Reviews written by registered user
|9 reviews in total|
If you're not already a Charles Bronson fan, this film isn't likely to change your mind. But for those of you like their action films with side-burns, bell bottoms and good old fashioned,hard-hitting action, you'll really enjoy this. Bronson does his "Dirty Harry" impression while investigating a strange ring of murders involving ex-vietnam vets and the Mob. Great car chases. The crazy car crack up inside a parking lot is this film's action highlight. One of my favorite Bronson flicks.
The father of vigilante movies. The quintessential Charles Bronson flick. There have been many attempts in Bronson's career to duplicate the success of this film,("10 to Midnight, "The Evil That Men Do", "Kinjite", The four "Death Wish" sequels, etc) but not one has resonated with the same impact as this cooly calculated chiller. The story is familiar. Bleeding heart liberal turns vigilante after his family is attacked and wife murdered. Despite the disturbing promotion for gun ownership and taking the law into your own hands, the filmmakers did take certain measures to imply Bronson's ill state of mind, as Bronson's character recites old Western movie cliche`s such as "Draw", when cornering a prospective mugger. Or by the film's closing when ineffectual Cop Gardenia orders Bronson to get out of town, Bronson responds, "By Sundown Sheriff?", further illustrating a Man whose sense of reality is blurred by the fantasy of the Old West, where Men protected their homes and families. A little exploitive here and there (Those graphic rape scenes are pretty tough to take), but otherwise a worthwhile venture into the mind of a once simple man pushed too far.
The plot is incomprehensible yet strangely compelling in this gonzo sci-fi horror epic. And I can't help but wonder about its' curious subtext. A beautiful, nude space vampiress wanders the Earth seducing every man in sight and drains them of their life force. Sheesh! Were screenwriters Dan O'Bannon or Don Jakoby victims of a bad break up when they concocted this outer space oddity? Still, it's pretty entertaining and definitely worth a look to catch Patrick Stewart vomiting up gobs of gore.
A veteran cast make this update of the blaxploitation genre worth watching. Fred Williamson (Black Caesar), Jim Brown (Slaughter), Pam Grier (Coffy/Foxy Brown), Richard Roundtree (Shaft) and Ron O'Neal (Superfly) join forces to combat the newer, younger version of the same gang they formed some twenty years prior. Not enough Roundtree or O'Neal and barely enough action but a decent enough entry. For fans of the genre.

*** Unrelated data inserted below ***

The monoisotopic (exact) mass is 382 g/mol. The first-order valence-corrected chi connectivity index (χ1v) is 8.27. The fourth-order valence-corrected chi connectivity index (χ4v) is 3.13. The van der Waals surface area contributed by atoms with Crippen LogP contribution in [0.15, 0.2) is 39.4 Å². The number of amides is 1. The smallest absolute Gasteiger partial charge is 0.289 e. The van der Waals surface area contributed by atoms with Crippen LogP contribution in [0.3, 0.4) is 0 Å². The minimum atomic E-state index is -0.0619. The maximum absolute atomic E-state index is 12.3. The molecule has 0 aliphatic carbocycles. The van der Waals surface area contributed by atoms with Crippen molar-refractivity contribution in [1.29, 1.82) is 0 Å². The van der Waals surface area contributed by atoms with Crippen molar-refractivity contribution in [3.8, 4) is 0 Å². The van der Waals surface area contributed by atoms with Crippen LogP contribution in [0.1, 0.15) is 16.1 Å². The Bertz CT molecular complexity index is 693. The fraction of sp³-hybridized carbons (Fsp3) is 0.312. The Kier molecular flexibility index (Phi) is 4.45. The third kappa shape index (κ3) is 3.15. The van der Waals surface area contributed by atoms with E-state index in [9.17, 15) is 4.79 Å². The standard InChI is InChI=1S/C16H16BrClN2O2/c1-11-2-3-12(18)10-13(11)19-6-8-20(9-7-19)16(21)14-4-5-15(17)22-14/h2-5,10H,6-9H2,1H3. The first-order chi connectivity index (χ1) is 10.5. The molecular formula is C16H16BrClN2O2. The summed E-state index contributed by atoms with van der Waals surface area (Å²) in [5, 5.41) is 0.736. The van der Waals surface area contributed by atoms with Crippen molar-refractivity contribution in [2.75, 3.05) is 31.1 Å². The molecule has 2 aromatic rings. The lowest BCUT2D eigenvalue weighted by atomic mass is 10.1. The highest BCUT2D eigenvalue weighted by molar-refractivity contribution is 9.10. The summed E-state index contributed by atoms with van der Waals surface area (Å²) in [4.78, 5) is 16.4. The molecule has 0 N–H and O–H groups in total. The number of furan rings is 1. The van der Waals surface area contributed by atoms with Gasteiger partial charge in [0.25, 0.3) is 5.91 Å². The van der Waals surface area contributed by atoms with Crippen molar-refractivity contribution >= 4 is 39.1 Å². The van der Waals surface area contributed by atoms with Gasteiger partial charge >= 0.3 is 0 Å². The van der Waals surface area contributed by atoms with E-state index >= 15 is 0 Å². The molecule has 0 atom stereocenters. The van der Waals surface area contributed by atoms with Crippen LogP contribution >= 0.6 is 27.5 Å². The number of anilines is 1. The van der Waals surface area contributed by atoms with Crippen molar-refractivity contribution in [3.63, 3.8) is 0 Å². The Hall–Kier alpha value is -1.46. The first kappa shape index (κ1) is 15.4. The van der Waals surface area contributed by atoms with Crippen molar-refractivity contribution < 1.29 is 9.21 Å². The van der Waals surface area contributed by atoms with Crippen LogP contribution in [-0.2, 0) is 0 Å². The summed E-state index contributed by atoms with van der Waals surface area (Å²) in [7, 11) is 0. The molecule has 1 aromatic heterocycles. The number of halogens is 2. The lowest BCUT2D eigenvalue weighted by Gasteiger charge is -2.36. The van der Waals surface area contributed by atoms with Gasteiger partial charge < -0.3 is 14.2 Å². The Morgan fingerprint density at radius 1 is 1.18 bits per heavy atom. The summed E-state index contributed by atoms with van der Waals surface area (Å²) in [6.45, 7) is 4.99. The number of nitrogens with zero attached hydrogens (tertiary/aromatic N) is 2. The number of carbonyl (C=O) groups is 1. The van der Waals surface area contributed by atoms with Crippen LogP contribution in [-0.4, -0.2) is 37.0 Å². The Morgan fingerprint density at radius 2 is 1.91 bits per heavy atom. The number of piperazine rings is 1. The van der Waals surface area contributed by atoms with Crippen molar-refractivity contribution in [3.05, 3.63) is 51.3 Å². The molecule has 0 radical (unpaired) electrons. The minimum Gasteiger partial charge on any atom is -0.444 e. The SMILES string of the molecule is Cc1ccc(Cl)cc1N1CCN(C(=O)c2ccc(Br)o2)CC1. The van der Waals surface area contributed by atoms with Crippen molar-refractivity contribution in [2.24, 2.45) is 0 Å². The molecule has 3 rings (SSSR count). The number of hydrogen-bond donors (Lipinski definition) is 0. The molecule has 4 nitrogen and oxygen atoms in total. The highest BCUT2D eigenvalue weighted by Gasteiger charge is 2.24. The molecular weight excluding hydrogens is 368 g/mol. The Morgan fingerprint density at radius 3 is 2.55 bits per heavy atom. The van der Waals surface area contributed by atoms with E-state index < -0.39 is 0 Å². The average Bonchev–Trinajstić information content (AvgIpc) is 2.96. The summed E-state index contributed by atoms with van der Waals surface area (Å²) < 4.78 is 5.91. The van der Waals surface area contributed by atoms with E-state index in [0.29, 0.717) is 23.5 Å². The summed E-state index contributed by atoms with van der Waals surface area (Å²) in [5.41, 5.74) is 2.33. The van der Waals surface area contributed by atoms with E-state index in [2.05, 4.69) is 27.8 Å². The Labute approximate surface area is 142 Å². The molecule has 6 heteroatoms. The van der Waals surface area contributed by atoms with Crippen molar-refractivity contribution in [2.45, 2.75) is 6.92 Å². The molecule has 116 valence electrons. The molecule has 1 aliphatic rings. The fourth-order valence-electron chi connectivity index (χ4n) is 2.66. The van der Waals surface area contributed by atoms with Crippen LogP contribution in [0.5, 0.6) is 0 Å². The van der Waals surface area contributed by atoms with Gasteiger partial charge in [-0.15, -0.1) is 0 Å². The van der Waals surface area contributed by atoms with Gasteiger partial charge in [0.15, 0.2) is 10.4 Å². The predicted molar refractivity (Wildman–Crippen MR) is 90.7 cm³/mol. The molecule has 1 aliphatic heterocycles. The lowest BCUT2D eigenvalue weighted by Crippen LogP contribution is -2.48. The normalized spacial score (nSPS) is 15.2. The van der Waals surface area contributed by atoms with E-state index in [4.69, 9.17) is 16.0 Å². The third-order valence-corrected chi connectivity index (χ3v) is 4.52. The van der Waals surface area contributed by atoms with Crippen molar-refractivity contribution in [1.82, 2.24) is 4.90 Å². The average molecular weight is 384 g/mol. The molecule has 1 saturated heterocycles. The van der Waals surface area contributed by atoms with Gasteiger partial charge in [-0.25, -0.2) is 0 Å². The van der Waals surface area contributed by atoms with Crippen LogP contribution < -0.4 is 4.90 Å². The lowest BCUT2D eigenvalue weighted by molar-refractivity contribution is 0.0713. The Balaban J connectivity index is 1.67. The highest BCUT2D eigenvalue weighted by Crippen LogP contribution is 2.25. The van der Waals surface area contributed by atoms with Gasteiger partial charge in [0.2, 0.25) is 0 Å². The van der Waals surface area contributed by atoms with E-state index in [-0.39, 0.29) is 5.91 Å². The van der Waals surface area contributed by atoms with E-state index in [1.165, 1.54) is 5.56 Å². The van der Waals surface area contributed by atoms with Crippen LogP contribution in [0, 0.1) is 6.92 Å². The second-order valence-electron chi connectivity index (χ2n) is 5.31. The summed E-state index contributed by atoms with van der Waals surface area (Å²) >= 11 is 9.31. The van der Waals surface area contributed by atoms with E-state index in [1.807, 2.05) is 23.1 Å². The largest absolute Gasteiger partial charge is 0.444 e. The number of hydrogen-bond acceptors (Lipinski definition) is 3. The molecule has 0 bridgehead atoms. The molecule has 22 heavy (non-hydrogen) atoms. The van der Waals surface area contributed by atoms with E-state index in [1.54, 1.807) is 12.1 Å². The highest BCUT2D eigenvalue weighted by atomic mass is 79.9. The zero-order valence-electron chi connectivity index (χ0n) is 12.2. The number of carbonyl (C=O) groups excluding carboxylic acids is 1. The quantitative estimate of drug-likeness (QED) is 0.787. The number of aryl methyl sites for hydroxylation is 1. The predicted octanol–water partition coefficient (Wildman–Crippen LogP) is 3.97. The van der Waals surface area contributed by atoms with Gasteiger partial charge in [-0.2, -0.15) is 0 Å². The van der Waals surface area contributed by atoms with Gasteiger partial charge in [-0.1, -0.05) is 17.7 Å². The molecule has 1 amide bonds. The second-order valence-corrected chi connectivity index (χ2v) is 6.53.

The only time this film really takes off is during its' deliriously outrageous finale`. The ending is wild, unpredictable and funny. Unfortunately for the viewer it takes well over an hour of flat storytelling and static direction to get there. The live action/animation combo doesn't exactly click here. The two lead characters played by Kim Bassinger and Gabriel Byrne are thoroughly unappealing. Bakshi has done better than this.
Only "The Rocky Horror Picture Show" could possibly eclipse this offbeat
venture as the quintessential cult classic of all time. Deft, dead pan
delivery, zany, incoherent plot and
on-target performances from all around.
Lithgow is hysterical as the Red Lectroid leader Dr.Lizardo (that heavy italian-like accent just cracks me up!)and Weller is every bit his match as the intensely laid back title character (His wit is so dry in this flick, it's possible that his performance went over both the heads of critics and mainstream audiences alike).
Admittedly not to everyone's taste (Few cult followings are, hence the term), but a scream for any sci-fi film geek with the slightest sense of humor. At least worth watching for Weller's rendition of the Skyliner's classic "Since I Don't Have You".
"Heathers" is a dark, hip comedy that will emerge as one of the best remembered films of its' decade. Alternately hilarious and disturbing, the film details the exploits of a young couple knee deep in high school politics and murder. Slater's Nicholson persona originated here and only adds to the offbeat charm. Smart and filled with more heart than anyone ever gave it credit for. It's like a CBS Afterschool special as directed by Wes Craven.
1993 was a year of computer enhanced dinosaurs, heavily- laytexed comedians in drag and a multiple Oscar winning WWII film about another guy named Oscar. Which left one gonzo masterpiece unfortunately dumped off to the wayside. Of course I'm talking about 1993's cult-classic-to-be "Freaked", a wild, hyperkinetic comedy-smorgasbord bursting with gut busting gags and good old fashioned originality. I have never seen a movie like this before and probably never will again. "Freaked" wasn't just some typical parody opus with multiple past and present film references, it was a roisterous, no holds barred send up of itself and all the more refreshing for it. FOX didn't know what they had when they swept this gem under the rug. Sadler and Quaid in particular are stand-outs. Bring back Alex Winter!
The film is a hypnotic nightmare come to life. A surrealistic celluloid masterpiece that left me spellbound. It's Lynch at his best with scenes that both provoke laughter and creep under your skin. That tailgating scene with Robert Loggia is a gas. I can't honestly say I "got" most of this movie but I don't think I was meant to. So I guess what I'm trying to say is although I may not have understood it,I loved it. Does that make sense? Just see the movie.